Keep in mind that some popular tourist attractions, including castles, distilleries, boat tours, and even some hotels and restaurants depending on where you go, may shutter for the low season so it's wise to check the hours of operation in advance.
Where to Go
Scotland has a surprising number of trip options with several coastlines, hundreds of lochs and offshore islands, and a mountainous interior despite its diminutive size. A good place to start is picturing the country divided into the Highlands and the Lowlands. The major cities of Glasgow and Edinburgh are located in the Lowlands, less than an hour apart by train. They are often at the forefront of travel itineraries since this is where most visitors arrive.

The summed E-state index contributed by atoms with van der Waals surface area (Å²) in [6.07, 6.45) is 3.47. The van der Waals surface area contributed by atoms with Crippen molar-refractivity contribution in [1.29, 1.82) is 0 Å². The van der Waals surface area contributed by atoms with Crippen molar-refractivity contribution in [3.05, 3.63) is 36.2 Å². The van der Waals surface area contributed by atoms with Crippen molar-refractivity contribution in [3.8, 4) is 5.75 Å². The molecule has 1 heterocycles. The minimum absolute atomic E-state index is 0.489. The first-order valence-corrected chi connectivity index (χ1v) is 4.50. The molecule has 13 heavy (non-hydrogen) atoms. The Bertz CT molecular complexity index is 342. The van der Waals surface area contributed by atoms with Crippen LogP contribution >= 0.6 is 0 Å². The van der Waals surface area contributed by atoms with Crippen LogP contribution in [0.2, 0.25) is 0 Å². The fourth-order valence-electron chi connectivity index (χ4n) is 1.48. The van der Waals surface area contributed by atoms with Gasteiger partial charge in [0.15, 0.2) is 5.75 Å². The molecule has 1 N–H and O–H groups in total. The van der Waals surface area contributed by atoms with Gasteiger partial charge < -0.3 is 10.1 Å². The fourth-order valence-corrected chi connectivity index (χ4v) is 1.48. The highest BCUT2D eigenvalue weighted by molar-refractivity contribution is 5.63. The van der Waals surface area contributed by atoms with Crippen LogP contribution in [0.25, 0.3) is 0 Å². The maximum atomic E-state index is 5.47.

Once you have explored one or both cities, consider your next move. Scotland's compact geography is ideal for taking day trips, which is a good option this time of year since the daylight hours are limited. From either city, you can take a train south to the Scottish Borders to see the Gothic 12th-century Melrose Abbey, or a train north to visit the former capital of Scotland at Stirling Castle. You can also spend a day on the east coast at St Andrews for a round of golf and to see the oldest university in Scotland, or head into the northern Highlands for an autumn walk along Loch Ness.
With more time, you can plot a longer trip in the Northern Highlands with hiking and potential wildlife spotting in Cairngorms National Park, followed by tours at famous whisky distilleries in Speyside, and seafood restaurants along the pristine east coast near Aberdeen. You could also spend a quiet week meandering along the northern coast on a route called the North Coast 500. Meanwhile, the more visited west coast has numerous options from the dramatic attractions on the Isle of Skye to famous hiking trails near Fort William, the adventure capital of the UK.